Student Poster Presentation Winner:
Rikke Nerli (University of Winchester)
The effects on the taphonomic process in biological samples embedded in concrete
To date, differential decomposition within various types of concrete is an area that has received little attention within academic literature. This study draws upon previous work carried out by Gibelli et al (2013) and seeks to answer whether concrete containing high levels of the hydraulic material, silica dioxide (SiO2), have the same qualitative effect on the taphonomic process as concrete containing only silicon dioxide, aluminium oxide and calcium oxide (SiO2+Al203+CaO). Six pigs’ heads were embedded within two types of concrete: B35 MF40 STD 16MM RED and B45 SV40 STD 16MM (plus a surface decomposition acting as a control). These samples were left embedded for 10, 17 and 35 weeks before manual recovery. This experimental study was carried out to qualitatively assess if there are any alterations in the decomposition rate in concrete containing a hydraulic material like silica fuel, with the main component silica dioxide (SiO2), as concrete containing pulverised fuel ash with the main components silicon dioxide, aluminium oxide and calcium oxide (SiO2+Al203+CaO). Preliminary results suggest a more rapid decomposition rate in B35 MF40 STD 16MM RED which contains SiO2.
Please note: Due to formatting constraints, chemical formulae may not appear accurately. Apologies for any inconvenience.
Sarah M. Schwarz
Dr Jenny Skidmore
Dr Andrew O'Malley
Dr David Walker
Professor Jo Sofaer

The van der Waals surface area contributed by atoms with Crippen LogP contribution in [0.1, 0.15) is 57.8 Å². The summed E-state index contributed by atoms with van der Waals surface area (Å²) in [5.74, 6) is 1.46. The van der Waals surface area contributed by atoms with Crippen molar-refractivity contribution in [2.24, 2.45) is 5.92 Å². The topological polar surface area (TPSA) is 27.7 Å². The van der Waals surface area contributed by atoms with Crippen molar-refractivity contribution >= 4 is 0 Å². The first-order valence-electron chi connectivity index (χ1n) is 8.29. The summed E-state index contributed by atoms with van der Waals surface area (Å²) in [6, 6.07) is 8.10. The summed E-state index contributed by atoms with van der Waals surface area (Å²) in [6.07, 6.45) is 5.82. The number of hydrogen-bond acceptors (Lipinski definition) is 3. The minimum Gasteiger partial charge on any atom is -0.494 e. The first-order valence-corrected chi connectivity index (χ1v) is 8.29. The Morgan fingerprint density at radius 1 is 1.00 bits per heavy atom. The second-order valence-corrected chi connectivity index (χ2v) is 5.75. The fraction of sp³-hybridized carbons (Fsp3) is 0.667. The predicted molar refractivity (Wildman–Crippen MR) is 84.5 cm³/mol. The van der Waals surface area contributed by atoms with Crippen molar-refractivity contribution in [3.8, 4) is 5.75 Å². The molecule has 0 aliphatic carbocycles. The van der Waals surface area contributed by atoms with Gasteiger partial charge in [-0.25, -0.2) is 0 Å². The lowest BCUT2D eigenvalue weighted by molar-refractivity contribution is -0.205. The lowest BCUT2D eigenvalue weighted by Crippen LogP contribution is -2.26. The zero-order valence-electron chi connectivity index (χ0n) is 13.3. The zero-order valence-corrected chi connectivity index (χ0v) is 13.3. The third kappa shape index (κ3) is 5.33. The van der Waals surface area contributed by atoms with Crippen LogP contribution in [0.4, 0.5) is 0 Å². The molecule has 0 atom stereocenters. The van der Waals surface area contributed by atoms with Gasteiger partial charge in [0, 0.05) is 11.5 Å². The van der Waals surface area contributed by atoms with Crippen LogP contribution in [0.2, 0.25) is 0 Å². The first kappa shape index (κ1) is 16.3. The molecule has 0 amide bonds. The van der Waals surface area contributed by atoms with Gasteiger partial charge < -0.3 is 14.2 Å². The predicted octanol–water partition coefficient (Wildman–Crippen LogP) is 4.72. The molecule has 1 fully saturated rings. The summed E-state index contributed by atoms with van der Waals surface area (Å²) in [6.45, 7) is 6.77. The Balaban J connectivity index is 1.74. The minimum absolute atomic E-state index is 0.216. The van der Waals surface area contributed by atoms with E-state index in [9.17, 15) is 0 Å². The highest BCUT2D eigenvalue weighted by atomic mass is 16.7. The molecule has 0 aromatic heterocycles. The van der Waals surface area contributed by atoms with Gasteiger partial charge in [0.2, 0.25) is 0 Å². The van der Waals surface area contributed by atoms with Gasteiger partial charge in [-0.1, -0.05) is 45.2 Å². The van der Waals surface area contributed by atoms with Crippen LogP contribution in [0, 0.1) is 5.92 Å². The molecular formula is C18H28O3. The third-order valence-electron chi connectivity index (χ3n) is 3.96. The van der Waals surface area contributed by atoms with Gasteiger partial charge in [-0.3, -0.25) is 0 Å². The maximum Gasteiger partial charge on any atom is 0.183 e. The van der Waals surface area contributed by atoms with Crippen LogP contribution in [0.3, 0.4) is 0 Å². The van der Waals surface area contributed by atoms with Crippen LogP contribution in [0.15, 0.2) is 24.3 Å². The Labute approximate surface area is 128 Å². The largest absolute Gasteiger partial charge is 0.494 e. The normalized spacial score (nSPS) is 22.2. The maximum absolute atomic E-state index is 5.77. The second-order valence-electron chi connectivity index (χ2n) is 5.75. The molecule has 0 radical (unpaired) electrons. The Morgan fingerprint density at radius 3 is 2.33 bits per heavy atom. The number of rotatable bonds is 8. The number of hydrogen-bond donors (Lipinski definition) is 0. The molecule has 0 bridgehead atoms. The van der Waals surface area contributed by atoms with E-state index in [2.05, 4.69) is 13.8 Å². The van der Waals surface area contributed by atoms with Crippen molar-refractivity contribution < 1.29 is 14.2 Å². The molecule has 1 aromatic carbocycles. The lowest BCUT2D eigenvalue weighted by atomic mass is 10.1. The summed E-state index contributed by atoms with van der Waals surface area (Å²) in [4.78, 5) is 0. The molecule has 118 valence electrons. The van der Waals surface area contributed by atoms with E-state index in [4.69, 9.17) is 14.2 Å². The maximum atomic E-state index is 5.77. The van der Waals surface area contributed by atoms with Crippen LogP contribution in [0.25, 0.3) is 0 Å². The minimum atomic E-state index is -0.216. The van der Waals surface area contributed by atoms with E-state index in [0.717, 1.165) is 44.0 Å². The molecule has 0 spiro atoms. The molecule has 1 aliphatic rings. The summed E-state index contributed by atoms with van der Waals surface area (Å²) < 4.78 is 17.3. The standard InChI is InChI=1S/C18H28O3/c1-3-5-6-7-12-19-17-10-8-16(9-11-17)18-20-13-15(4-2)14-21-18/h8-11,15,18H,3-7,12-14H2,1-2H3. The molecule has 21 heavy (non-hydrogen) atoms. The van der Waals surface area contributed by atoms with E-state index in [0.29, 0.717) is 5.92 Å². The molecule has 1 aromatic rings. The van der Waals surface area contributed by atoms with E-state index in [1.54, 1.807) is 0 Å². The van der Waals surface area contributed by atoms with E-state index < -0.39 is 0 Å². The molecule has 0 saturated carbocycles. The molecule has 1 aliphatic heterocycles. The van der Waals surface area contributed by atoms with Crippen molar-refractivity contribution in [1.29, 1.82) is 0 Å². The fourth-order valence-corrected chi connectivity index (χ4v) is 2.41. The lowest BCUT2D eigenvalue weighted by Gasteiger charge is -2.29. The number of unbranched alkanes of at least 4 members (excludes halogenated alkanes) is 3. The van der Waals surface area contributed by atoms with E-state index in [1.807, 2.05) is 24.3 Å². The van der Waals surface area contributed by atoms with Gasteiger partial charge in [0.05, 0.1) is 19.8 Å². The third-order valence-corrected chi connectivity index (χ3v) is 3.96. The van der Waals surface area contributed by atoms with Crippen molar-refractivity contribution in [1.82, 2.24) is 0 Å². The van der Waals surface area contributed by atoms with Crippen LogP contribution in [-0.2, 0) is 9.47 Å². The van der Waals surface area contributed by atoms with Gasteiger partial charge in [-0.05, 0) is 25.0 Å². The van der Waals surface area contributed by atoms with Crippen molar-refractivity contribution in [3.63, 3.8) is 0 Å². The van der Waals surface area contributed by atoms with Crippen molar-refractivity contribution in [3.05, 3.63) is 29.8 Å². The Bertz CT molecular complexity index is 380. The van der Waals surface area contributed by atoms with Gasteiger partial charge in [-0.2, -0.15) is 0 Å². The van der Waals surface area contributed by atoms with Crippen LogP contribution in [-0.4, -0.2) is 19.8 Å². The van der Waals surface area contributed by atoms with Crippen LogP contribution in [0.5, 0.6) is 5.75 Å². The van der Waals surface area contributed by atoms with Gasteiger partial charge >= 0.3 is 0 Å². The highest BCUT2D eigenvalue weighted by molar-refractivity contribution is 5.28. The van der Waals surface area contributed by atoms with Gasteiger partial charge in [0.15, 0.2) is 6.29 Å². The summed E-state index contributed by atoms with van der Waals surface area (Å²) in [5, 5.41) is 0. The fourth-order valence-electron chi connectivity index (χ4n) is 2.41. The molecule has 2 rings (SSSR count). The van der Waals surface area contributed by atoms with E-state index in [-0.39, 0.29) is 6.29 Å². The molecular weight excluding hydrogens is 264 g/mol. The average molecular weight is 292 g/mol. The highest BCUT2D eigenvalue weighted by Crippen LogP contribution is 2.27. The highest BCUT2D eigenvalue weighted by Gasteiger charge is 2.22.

Dr Elizabeth Norton
Twitter: #sssb2017 #sssbconf
The inaugural Skeletons, Stories, and Social Bodies conference was held from 24th - 26th March 2017 at the University of Southampton.
SSSB was a three day interdisciplinary conference hosted by the Department of Archaeology and the Centre for Learning Anatomical Sciences at the University of Southampton. The conference aimed to cover a wide range of areas related to death, anatomy, attitudes to the body, mortuary practices, and more. We aimed to cover various aspects of death through presentations, discussion panels, and tailored workshops.
Dr Scott Border
Dr Nick Thorpe
Dr Tomasz Cecot
Dr Scott Paterson
Workshop 1: Introduction to the Anatomical Sciences Laboratory
Facilitators: Dr Jenny Skidmore, Dr Andrew O'Malley, Dr David Walker, & Ellen Adams (Anatomical Sciences Laboratory, Uni. Southampton)
Workshop 2: Bones, Bodies, and Burials: An introduction to bioarchaeology
Facilitators: Members of Bioarchaeology & Osteoarchaoelogy Southampton (Uni. Southampton)
Workshop 3: Memories in Stone: Revealed and Recorded
Facilitators: Tony Hack and Judith Thomson (Wiltshire Medieval Graffiti Survey)
Workshop 4: Grief Demystified
Facilitators: Caroline Lloyd (Trinity College, Dublin)
Workshop 5: The Scent of Death
Facilitators: Dr Anna Williams (University of Huddersfield)
(L to R) Rikke Nerli, Professor Caroline Wilkinson, Dr Andrew O'Malley
(L to R) Sarah-Louise Decrausaz, Professor Caroline Wilkinson, Dr Andrew O'Malley